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The environment and farming

The environment and farming

Sir, Dr David OConnell’s letter (The environment during times of crisis, January 29th, 2008) is timely. Ireland needs a concerned population interested in what should now concern them most: protection of the environment, including air, water, and wildlife. Many of us see climate change and loss biodiversity as problems that are beyond our immediate concerns and beyond what we can solve.

For example, until very recently, beef and milk production were considered a success despite the increase in carbon dioxide, methane, and nitrous Oxide emissions: Nitrous oxide emissions to atmosphere from fertiliser, methane emissions from cows, and an increasing leaching of Nitrate to groundwater, thence into rivers, and finally to the sea.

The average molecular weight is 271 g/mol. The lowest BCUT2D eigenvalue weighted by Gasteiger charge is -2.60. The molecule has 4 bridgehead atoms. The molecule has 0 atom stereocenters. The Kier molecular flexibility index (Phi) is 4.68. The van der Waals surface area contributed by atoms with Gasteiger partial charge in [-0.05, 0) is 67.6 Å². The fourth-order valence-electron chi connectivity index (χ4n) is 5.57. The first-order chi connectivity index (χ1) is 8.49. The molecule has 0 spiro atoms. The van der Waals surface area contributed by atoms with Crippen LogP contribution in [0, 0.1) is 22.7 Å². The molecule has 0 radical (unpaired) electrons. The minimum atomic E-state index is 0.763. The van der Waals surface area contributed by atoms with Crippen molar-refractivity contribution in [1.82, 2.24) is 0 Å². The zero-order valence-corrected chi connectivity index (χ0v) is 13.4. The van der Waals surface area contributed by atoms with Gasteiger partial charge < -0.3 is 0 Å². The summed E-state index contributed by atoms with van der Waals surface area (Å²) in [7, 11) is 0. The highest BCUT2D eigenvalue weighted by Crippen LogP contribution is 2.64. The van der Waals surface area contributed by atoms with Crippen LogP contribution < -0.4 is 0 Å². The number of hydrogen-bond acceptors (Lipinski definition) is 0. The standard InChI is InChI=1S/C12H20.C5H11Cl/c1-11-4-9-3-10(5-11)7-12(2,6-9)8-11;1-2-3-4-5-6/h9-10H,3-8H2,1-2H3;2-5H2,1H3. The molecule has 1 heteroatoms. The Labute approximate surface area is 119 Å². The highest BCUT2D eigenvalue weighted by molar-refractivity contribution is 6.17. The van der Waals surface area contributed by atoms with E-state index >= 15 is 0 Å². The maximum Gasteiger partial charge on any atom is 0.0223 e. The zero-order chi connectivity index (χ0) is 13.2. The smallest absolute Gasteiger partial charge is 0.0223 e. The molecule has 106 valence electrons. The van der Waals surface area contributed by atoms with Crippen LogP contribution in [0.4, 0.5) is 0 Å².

Non-compliance will result in heavy fines, but it will not be easy to meet these obligations.

There are many other ways to farm. Policies could be created to encourage and support soil restoration, planting of trees, wildflower swards, and protection of groundwater, encouraging and enabling the return of bird and insect life.

We need a profound shift in agricultural practices, aims and production. While this is a positive for the environment, it is the difficult and dangerous task of getting from here and there. Yours, etc,

Dr. ANNE BAILEY

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Carrick-on-Suir,

Co Tipperary.

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